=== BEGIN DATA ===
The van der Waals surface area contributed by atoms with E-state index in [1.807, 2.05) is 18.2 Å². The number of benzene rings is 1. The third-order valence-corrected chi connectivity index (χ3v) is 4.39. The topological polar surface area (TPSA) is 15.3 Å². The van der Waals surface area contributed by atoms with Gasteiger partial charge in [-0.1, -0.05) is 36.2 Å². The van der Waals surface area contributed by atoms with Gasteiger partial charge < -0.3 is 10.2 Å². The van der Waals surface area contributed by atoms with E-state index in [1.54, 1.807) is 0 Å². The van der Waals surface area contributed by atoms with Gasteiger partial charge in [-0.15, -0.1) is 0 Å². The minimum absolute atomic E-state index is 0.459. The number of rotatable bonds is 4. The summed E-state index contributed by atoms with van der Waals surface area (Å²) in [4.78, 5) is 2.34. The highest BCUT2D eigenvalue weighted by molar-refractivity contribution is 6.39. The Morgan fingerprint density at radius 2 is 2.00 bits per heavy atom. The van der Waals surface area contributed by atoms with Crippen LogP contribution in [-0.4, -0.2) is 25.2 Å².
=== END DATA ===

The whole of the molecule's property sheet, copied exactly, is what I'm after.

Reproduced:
The van der Waals surface area contributed by atoms with E-state index in [1.807, 2.05) is 18.2 Å². The number of benzene rings is 1. The third-order valence-corrected chi connectivity index (χ3v) is 4.39. The topological polar surface area (TPSA) is 15.3 Å². The van der Waals surface area contributed by atoms with Gasteiger partial charge in [-0.1, -0.05) is 36.2 Å². The van der Waals surface area contributed by atoms with Gasteiger partial charge < -0.3 is 10.2 Å². The van der Waals surface area contributed by atoms with E-state index in [1.54, 1.807) is 0 Å². The van der Waals surface area contributed by atoms with Gasteiger partial charge in [-0.15, -0.1) is 0 Å². The minimum absolute atomic E-state index is 0.459. The number of rotatable bonds is 4. The summed E-state index contributed by atoms with van der Waals surface area (Å²) in [4.78, 5) is 2.34. The highest BCUT2D eigenvalue weighted by molar-refractivity contribution is 6.39. The Morgan fingerprint density at radius 2 is 2.00 bits per heavy atom. The van der Waals surface area contributed by atoms with Crippen LogP contribution in [-0.4, -0.2) is 25.2 Å².